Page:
Out Playwright James Ijames 'Overwhelmed' at Pulitzer Prize Win

Tuesday May 10, 2022

James Ijames
James Ijames  (Source:Wilma Theater)

"Fat Ham" may be the first play to win the Pulitzer Prize without a production. Out playwright James Ijames' play, a comedic riff on "Hamlet" set at a Southern barbecue, was first seen in a streamed production by Philadelphia's Wilma Theater a year ago (read a rave review from the New York Times at this link). On Thursday, the play opens to the public in a limited run through June 12 at New York's Public Theater in a coproduction with the National Black Theater.

The Times spoke with Ijames about the play not long after he was awarded the Pulitzer on Monday, May 9. The 41-year old now lives in Philadelphia, but grew up in Bessemer City, N.C., and was educated at Morehouse College and Temple University, where he studied acting. The Times writes "he is one of several co-artistic directors experimenting with a shared leadership model at the Wilma Theater; his other notable works include 'Kill Move Paradise,' 'TJ Loves Sally 4 Ever' and 'The Most Spectacularly Lamentable Trial of Miz Martha Washington.'" (Note: his surname is pronounced "imes")

He tells the Times that he takes "Hamlet" and "essentially make it not tragic anymore." He sets the play in the backyard of a family that owns a barbecue restaurant in the American South. His Hamlet stand-in is a black queer man named Juicy, and the story follows how he is "undermining his family's cycles of trauma and violence. It's really about how he brings the rest of his family with him to that realization that they don't have to continue these cycles of abuse and violence, and that they can do something completely different with their lives."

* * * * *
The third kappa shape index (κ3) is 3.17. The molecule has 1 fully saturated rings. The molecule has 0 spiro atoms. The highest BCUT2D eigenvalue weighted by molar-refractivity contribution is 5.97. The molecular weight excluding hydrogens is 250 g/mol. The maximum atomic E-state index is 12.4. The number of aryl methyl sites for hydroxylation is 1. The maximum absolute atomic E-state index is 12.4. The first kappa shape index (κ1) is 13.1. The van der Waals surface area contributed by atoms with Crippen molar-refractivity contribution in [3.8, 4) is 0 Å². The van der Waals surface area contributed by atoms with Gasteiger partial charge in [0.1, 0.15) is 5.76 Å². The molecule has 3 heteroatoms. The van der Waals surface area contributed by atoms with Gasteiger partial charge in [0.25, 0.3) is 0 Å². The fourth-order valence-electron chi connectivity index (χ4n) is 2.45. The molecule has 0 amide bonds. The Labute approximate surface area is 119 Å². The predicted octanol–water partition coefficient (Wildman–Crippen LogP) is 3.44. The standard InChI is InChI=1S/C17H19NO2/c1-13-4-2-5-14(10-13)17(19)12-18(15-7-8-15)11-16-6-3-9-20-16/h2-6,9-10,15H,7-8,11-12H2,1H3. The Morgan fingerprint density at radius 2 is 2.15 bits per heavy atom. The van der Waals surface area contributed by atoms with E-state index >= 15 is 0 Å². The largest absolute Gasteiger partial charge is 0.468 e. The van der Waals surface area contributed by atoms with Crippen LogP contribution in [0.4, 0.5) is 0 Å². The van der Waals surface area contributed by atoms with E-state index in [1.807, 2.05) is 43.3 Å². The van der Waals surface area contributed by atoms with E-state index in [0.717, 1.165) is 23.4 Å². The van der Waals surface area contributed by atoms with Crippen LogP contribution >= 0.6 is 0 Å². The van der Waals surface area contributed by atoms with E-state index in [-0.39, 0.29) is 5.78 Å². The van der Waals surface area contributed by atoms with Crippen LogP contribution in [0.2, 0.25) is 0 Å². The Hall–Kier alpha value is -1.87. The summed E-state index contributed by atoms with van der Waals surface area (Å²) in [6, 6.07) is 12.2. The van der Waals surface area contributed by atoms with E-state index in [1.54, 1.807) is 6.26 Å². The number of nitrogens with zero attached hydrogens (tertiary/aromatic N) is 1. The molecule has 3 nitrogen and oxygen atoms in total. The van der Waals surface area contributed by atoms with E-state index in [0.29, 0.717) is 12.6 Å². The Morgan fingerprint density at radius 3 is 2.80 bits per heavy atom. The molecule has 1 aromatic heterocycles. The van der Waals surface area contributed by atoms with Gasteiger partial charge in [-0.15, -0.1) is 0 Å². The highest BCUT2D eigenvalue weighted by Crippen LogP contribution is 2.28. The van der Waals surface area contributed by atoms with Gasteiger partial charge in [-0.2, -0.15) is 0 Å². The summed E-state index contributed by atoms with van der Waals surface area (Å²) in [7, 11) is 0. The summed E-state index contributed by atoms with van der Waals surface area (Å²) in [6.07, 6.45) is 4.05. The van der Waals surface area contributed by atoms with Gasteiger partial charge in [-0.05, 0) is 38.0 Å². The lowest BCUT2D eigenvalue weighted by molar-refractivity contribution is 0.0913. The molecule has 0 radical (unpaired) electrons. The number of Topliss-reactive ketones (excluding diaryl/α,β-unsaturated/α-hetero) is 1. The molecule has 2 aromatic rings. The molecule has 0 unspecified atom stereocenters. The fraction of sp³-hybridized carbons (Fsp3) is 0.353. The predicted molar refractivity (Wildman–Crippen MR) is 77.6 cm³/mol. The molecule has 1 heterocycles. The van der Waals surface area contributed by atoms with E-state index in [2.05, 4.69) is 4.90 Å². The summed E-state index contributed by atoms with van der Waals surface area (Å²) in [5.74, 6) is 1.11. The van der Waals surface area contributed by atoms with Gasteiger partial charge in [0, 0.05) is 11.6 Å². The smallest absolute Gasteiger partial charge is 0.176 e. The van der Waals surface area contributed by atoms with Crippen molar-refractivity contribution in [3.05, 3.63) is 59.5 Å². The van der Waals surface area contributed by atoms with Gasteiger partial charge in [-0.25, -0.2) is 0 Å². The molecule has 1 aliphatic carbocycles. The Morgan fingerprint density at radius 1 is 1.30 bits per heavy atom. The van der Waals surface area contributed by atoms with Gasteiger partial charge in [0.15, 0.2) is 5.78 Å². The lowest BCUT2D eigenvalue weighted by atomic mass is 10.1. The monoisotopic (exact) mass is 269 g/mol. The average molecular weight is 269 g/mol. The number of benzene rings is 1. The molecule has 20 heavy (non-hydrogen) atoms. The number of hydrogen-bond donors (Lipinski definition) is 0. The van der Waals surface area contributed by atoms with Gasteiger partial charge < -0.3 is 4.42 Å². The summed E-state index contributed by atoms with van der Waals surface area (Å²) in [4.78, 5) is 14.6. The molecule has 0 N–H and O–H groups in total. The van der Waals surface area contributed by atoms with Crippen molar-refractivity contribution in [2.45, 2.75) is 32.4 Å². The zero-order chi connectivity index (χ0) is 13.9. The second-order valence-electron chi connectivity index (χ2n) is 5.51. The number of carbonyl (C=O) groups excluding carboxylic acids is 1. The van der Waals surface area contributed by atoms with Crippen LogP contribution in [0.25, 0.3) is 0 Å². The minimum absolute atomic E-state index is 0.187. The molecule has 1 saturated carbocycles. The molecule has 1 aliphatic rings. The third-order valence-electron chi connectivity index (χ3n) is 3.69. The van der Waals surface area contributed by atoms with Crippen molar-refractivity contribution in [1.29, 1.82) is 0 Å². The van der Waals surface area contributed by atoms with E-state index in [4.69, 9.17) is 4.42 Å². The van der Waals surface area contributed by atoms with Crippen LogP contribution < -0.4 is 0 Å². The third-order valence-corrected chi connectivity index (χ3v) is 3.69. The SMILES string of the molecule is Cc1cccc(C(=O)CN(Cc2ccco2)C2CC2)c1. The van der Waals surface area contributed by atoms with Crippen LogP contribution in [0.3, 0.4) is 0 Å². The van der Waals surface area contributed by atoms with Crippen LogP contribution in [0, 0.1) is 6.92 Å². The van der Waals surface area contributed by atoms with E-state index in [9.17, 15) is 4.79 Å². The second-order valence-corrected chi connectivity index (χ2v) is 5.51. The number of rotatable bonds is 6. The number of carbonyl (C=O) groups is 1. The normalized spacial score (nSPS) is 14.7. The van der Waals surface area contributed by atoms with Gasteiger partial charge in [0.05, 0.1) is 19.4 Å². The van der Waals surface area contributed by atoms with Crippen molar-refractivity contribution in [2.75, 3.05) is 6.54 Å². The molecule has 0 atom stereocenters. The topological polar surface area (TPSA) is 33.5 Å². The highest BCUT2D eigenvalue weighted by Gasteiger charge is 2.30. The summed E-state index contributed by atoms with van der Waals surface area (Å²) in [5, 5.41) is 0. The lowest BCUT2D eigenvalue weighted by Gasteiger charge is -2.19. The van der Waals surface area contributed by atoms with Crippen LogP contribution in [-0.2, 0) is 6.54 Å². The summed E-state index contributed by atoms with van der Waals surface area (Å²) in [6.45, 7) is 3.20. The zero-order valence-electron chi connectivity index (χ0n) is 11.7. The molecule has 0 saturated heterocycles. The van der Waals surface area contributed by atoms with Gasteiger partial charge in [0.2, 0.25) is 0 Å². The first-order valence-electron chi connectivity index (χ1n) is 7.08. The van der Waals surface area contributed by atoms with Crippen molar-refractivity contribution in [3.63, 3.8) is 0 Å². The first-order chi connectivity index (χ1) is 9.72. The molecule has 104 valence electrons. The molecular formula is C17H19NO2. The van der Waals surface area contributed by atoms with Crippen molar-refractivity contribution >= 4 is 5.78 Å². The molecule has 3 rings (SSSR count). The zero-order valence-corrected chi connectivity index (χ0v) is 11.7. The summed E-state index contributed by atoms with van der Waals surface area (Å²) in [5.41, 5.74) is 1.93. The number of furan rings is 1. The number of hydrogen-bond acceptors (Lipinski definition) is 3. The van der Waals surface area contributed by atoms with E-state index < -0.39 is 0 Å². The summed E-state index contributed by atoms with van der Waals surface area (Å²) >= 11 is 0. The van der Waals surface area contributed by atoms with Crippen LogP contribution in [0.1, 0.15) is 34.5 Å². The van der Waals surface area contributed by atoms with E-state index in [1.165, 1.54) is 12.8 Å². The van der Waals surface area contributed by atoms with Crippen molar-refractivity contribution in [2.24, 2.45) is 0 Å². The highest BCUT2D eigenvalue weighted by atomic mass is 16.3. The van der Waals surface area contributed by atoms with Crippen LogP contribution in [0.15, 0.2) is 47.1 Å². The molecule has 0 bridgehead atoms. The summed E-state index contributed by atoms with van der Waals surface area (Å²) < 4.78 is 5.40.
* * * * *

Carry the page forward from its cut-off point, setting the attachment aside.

He said he always loved "Hamlet" and remembered doing a truncated version of it while in college. He always loved the scene where Hamlet is introduced at court. "This is such a great scene. I think the whole play could exist inside of this moment. All of the players are in the same room together, and what if everything just erupted in this court in this moment, so the whole sweep of 'Hamlet' was in one scene?" he explains. But he also wanted his characters to sound like "people that look like me and sound like me."

He said that the virtual production was filmed over a month. "It turned out really beautifully, and we were all really proud of it. And I'm really thrilled for people to see an in-person performance of it."

He has also tweaked the play since its digitized presentation and looks forward to seeing how it plays in front of a live audience.

Pulitzer Prize Administrator Marjorie Miller described the play as "a funny, poignant play that deftly transposes Hamlet to a family barbecue in the American South to grapple with questions of identity, kinship, responsibility and honesty," the Daily News reports.

"I'm quite overwhelmed and so honored to be selected for this year's Pulitzer Prize in Drama," Ijames, 41, told the Daily News on Monday. "I'm humbled to be in the company of so many writers I've studied and admired. This play is a love letter to where I come from and the people who raised me and still love and support me!"

Ijames added to the Times about his win: "I love that people who write for a living saw something that I wrote and they saw something of beauty in it. I love writers. I love poets. I love journalists. I love fiction writers. And so I am always really honored when I get to be in the company of people who are curious about ideas."